Legislative Bargaining with Filibusters: A Dynamic, Game-Theoretic Approach

Project: Research

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Recent economic theory and empirical evidence all point to the importance of political institutions in shaping policymakers' incentives and policy outcomes. This literature has particularly focused on majoritarian institutions, in which a policy choice is made once a majority of legislators votes for it. In reality, however, it is common in democratic democracy that minorities are allowed, or at least not legally forbidden, to take obstructive actions aiming to delay or block the vote on the policy reforms that are in favor of the majority. Throughout the twentieth century there were notorious filibusters in the U.S. Senate that successfully and substantially delayed the passage of some civil rights acts. Since the democratization of Taiwan in the late 80s, its congress has also been characterized by occasional physical clashes, normally initiated by the minority party, to stop the vote or discussion on certain bills. Minority rights in the form of filibusters or other similar obstructive behaviors have played critical roles in democratic policymaking. Yet there are still few economic theories, if any, that attempt to study the economic effects of minority rights in a democratic institution.This proposed research project is aimed to bridge this gap. In particular, an analytical framework based on dynamic games is being developed to model legislative institutions that incorporate both majority rules and minority rights. Such modeling framework will host positive theories that explain how the occurrence, frequency and duration of filibusters are determined by the specific institutional arrangements, preference polarization, heterogeneity of party members, the strength of the majority party, congressional workload and patience of the legislators. Such analysis will also provide theoretical foundations that guide rigorous empirical studies of filibusters and measurements of the related variables. Findings from this proposed project are also expected to shed lights on constitutional reforms in old democracies as well as the constitutional design for countries/regions, such as Hong Kong, that are in transition to democracy.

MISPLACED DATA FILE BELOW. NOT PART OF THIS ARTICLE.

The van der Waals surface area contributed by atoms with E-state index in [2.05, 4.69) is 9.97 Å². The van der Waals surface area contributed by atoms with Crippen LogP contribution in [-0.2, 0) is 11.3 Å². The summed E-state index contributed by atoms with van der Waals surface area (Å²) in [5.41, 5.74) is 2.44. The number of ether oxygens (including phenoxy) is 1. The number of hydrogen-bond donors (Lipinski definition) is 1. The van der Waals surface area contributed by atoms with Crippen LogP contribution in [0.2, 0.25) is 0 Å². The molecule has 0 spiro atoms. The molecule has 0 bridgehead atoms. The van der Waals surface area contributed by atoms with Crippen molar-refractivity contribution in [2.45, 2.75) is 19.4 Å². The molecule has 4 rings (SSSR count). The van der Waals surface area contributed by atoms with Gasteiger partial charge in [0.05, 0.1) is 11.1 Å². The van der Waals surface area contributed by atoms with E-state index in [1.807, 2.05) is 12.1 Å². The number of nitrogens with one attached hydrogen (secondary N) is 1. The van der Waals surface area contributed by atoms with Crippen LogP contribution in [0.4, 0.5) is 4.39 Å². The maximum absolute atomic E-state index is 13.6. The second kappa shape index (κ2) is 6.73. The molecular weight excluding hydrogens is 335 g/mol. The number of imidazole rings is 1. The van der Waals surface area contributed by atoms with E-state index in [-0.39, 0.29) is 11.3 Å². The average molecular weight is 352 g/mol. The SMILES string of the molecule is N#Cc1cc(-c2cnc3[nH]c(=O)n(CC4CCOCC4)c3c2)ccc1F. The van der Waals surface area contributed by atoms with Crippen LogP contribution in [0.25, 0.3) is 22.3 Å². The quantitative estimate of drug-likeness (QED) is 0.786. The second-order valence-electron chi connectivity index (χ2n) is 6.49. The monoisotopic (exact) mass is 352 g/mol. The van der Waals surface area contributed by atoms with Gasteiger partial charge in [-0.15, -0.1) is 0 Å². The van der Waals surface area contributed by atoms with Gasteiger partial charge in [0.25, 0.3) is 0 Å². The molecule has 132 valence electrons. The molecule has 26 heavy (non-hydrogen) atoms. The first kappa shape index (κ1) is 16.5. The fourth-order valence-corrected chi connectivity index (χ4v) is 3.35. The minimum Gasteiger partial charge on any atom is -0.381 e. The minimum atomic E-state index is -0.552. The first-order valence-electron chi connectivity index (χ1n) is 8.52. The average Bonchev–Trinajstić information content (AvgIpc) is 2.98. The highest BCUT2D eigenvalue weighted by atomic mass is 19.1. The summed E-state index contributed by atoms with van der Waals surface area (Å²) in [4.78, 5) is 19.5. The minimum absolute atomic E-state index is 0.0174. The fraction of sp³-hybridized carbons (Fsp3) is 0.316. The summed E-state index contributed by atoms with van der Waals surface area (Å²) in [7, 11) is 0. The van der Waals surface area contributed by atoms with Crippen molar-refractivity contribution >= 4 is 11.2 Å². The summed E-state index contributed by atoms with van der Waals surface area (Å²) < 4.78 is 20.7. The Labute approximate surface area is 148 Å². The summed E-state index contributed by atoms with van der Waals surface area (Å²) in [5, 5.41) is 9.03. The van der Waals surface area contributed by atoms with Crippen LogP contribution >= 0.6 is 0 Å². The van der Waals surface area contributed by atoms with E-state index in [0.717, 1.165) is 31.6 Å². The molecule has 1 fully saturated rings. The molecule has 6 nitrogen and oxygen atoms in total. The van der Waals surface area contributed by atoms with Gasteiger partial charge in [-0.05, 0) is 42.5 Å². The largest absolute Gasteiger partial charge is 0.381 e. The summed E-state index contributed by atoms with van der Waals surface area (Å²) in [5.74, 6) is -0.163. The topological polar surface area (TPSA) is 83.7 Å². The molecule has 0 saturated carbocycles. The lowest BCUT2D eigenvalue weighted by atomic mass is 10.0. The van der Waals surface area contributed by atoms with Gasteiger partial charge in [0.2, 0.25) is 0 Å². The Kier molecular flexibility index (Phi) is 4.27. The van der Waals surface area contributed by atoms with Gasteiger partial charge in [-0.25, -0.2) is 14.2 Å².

Project number9041695
Grant typeGRF
Effective start/end date1/08/1121/03/13